“The village of Porlock always comes together when the chips are down.”

Situated in a rural area in the heart of Exmoor National Park, many miles from a mainline railway station and a good five miles from the nearest large supermarket, Porlock faces acute difficulties in the coronavirus crisis.

On top of its idyllic but relatively remote location, it is also home to one of the most eldest population in the country, with around 40 per cent of residents over retirement age.

But just as the village has shown in recent years in fighting to save the Minehead to Porlock bus or when Porlock Fire Station was at risk of being closed, it has an immensely strong community spirit.

And that has been shown once again during the coronavirus crisis, with the village quick off the mark in setting up support for its most vulnerable residents.

Debbie Stanyon, manager at Porlock Visitor Centre since January, helped put the village’s support plan into action, and already a huge amount has been done to help people.

“Before the virus took hold, we had already been discussing the possibility of introducing a Good Neighbour scheme for the village, marrying up volunteers with people who needed help, perhaps with a bit of gardening or cleaning,” Mrs Stanyon said.

“Once it became apparent that the virus was going to have a big impact on day-to-life, we decided to speed up and adapt the process.”

On Monday, March 16, the team at Porlock Visitor Centre met with representatives from Porlock Parish Council including chairman Malcolm McCoy to look at options at what could be done.

“We decided we could put together a volunteers list who could help collect essential shopping, medication, and make phone calls to those who were isolated or feeling lonely,” Mrs Stanyon explained.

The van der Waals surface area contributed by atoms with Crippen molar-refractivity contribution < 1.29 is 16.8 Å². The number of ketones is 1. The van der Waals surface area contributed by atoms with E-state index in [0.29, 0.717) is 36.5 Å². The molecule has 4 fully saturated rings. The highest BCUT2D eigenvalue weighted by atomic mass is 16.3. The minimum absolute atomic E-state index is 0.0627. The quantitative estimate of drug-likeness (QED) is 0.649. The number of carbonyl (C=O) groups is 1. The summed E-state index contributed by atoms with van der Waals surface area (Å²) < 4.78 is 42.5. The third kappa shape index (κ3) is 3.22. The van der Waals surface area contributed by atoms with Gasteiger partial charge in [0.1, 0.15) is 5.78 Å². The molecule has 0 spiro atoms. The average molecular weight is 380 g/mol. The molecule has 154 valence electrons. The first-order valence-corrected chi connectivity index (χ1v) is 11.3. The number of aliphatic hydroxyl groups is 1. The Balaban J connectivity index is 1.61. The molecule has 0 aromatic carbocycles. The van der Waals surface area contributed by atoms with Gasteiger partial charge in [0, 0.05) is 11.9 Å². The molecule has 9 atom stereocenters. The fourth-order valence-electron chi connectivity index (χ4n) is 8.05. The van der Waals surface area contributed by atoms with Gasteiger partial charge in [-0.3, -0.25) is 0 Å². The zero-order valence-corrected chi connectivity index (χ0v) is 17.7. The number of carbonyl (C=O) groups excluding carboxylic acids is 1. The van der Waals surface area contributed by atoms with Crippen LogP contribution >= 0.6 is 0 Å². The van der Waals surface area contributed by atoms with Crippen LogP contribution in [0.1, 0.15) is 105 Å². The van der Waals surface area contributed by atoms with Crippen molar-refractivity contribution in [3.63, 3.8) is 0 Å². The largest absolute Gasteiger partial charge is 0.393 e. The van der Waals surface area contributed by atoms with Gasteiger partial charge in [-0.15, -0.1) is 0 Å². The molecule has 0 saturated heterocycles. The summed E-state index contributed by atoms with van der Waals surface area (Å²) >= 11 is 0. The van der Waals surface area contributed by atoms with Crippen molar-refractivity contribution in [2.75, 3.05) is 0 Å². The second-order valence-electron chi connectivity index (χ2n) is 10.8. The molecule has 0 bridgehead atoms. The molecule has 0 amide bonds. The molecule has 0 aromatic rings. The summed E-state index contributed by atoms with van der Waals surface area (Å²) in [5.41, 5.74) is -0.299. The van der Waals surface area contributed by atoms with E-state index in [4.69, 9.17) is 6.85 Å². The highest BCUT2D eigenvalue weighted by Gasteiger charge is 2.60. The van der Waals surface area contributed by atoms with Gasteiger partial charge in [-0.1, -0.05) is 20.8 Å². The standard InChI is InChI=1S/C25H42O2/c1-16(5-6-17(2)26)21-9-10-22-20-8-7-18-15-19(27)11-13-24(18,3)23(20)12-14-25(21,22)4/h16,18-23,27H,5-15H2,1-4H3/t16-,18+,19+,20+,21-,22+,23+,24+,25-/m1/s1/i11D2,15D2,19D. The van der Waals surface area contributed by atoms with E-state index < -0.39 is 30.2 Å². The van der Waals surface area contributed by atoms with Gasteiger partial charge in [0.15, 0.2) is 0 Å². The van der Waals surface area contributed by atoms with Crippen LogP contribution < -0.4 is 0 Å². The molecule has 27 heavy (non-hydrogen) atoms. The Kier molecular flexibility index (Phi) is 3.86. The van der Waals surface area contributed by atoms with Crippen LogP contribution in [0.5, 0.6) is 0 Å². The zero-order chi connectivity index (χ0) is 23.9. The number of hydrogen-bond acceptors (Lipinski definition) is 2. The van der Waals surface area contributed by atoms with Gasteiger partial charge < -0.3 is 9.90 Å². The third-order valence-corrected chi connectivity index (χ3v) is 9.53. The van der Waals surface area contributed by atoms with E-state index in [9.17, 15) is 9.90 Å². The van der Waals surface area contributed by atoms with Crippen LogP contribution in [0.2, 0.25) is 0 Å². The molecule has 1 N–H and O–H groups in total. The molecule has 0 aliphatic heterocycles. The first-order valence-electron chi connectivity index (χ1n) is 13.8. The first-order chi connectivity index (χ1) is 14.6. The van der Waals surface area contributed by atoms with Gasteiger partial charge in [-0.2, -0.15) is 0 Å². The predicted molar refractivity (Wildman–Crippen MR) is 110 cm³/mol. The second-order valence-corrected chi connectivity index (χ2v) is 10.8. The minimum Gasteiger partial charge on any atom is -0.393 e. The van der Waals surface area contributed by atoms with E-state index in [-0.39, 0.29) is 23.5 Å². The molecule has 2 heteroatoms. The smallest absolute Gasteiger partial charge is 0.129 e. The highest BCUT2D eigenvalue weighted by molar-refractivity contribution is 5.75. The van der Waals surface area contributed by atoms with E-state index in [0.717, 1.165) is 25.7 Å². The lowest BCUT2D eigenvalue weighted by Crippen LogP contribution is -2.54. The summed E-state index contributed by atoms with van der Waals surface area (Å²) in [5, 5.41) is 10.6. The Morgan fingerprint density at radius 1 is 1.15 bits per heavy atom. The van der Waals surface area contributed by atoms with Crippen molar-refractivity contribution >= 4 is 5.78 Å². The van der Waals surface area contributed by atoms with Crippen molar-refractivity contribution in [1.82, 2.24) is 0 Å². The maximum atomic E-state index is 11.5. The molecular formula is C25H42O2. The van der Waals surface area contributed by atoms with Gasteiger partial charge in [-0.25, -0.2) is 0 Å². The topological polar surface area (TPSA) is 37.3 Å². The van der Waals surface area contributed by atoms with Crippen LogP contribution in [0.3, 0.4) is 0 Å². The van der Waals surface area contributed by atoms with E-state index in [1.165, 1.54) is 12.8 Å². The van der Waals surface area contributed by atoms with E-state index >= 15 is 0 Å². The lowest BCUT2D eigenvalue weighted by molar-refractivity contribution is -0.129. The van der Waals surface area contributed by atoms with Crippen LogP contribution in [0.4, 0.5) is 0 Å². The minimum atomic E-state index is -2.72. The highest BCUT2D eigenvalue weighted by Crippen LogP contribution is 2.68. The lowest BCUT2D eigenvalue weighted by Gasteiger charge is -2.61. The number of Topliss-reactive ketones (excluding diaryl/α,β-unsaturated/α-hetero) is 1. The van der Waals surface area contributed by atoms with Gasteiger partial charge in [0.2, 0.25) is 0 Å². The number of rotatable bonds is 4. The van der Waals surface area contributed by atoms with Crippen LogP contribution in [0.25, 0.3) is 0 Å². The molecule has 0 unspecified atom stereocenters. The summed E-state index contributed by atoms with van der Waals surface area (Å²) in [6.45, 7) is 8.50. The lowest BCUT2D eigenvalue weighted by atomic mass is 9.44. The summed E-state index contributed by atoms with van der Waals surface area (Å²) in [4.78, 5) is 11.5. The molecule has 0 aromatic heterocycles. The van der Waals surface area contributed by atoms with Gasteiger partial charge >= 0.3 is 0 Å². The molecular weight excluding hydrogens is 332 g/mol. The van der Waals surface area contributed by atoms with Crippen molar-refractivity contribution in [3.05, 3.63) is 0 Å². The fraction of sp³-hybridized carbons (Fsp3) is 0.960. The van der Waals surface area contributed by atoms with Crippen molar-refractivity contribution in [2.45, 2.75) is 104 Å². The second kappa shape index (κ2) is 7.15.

By noon the next day, more than 1,000 letters and little cards with information and calling for volunteers had been printed which were hand-delivered to every home in the parish, which includes Porlock, Porlock Weir and West Porlock.

As the lockdown measures were announced by the Prime Minister Boris Johnson on March 23, Porlock’s support team already had 114 volunteers who had come forward saying they would be willing to help, and a phone line was set up in the closed Visitor Centre to facilitate requests for help.

In the week following, the volunteers have also gathered the information for a letter which has gone to all the homes in the village listing all the shops who can take card payments over the phone, all those delivering essential items, all the food outlets doing takeaways and deliveries, and a list of counsellors willing to help people suffering with anxiety or stress.

“I cannot thank our volunteers enough,” Mrs Stanyon said. “There are too many to name but they have all been fantastic in contributing to the community.

“We know for many people, fears and emotions are running high, but I have been overwhelmed by the response we have had so far.

“Something about Porlock seems to bring out the best in people, the village always comes together when the chips are down.”